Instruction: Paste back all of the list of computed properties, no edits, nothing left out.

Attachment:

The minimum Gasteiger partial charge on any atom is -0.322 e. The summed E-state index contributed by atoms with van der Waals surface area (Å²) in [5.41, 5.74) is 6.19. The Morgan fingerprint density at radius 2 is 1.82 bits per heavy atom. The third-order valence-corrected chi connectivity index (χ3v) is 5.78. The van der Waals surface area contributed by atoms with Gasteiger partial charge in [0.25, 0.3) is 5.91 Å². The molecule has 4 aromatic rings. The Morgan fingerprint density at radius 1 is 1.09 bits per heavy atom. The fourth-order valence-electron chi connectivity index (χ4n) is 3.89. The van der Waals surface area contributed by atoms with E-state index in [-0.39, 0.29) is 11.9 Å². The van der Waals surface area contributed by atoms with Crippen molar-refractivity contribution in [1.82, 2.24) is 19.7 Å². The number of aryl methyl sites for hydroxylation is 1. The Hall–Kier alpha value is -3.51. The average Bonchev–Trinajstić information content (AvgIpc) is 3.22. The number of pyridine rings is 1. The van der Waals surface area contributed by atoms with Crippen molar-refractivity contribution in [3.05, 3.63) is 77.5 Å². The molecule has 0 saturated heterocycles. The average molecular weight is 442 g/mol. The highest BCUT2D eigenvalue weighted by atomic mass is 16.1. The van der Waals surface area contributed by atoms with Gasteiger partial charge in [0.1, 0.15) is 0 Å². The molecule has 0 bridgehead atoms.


The minimum Gasteiger partial charge on any atom is -0.322 e. The summed E-state index contributed by atoms with van der Waals surface area (Å²) in [5.41, 5.74) is 6.19. The Morgan fingerprint density at radius 2 is 1.82 bits per heavy atom. The third-order valence-corrected chi connectivity index (χ3v) is 5.78. The van der Waals surface area contributed by atoms with Gasteiger partial charge in [0.25, 0.3) is 5.91 Å². The molecule has 4 aromatic rings. The Morgan fingerprint density at radius 1 is 1.09 bits per heavy atom. The fourth-order valence-electron chi connectivity index (χ4n) is 3.89. The van der Waals surface area contributed by atoms with E-state index in [-0.39, 0.29) is 11.9 Å². The van der Waals surface area contributed by atoms with Crippen molar-refractivity contribution in [1.82, 2.24) is 19.7 Å². The number of aryl methyl sites for hydroxylation is 1. The Hall–Kier alpha value is -3.51. The average Bonchev–Trinajstić information content (AvgIpc) is 3.22. The number of pyridine rings is 1. The van der Waals surface area contributed by atoms with Crippen molar-refractivity contribution in [3.05, 3.63) is 77.5 Å². The molecule has 0 saturated heterocycles. The average molecular weight is 442 g/mol. The highest BCUT2D eigenvalue weighted by atomic mass is 16.1. The van der Waals surface area contributed by atoms with Gasteiger partial charge in [0.1, 0.15) is 0 Å². The molecule has 0 bridgehead atoms.